How They Make Money
- Users are able to buy Robux, a currency that is purchased on the Roblox Client and Roblox website.
- This allows users to buy experience enhancements.
- Roblox works with most payment and gift card processors (i.e. Amazon, Apple ePay PayPal etc.)
- Users can also use Robux to buy clothes and emotes from the Avatar Marketplace.
- Roblox has a Roblox Premium monthly subscription where users can get discounted Robux, items and in-experience features.
For Developers and Creators
Roblox takes a portion of every Robux transaction and distributes the rest to developers and creators. “Developers” make the 3-D worlds, “Creators” make the clothes, accessories etc. worn by the Avatars of users in the game. They can earn Robux by:
- The sale of access to their “experiences” + upgrades
- Payouts that reward developers for the amount of time that Premium Subscribers spend on the platform.
- Sales of content and tools between developers
- Sales of items to users through the amazon marketplace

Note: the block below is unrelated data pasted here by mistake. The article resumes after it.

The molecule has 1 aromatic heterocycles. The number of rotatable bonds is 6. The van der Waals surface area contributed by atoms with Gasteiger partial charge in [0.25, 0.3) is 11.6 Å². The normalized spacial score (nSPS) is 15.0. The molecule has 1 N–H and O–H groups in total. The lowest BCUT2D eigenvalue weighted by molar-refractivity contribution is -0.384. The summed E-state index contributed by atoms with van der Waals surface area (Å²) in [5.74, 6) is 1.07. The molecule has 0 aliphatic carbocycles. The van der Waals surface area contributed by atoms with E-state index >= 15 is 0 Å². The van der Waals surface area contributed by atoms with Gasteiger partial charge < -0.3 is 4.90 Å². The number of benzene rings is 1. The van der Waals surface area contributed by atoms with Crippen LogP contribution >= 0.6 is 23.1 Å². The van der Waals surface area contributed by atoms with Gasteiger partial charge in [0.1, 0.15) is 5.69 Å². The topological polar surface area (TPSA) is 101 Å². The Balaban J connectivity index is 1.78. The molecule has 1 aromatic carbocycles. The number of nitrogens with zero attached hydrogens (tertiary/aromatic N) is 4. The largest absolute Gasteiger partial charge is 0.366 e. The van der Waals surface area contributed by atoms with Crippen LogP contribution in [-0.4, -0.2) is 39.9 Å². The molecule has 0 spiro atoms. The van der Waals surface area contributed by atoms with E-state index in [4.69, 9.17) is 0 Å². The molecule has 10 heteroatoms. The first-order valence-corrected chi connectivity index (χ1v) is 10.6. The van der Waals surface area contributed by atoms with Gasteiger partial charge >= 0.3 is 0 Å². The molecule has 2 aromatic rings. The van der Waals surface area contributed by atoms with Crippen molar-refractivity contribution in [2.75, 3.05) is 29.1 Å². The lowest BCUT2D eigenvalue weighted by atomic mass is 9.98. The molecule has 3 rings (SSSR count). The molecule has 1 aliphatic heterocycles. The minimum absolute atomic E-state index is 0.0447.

- When users buy and spend Robux on Roblox, developers get 70% of the Robux spent inside their experiences and 70% spent on items they sell on the Roblox Studio Marketplace. Creators get 30% of the Robux spent in the Avatar Marketplace.
A COVID-19 Growth Winner Hands Down
Roblox has been one of THE COVID-19 success stories.
Only Peloton and Zoom have done better.
No matter which metric you look at, Roblox was setting records in 2020.
Yes, daily active users doubled from 19 million to 37 million.
But what was even more impressive to us was the change in user behavior.
The average Roblox user spent half a hour longer in the “Metaverse” in 2020 which may not seem like a lot but was actually a 20% increase in daily playtime.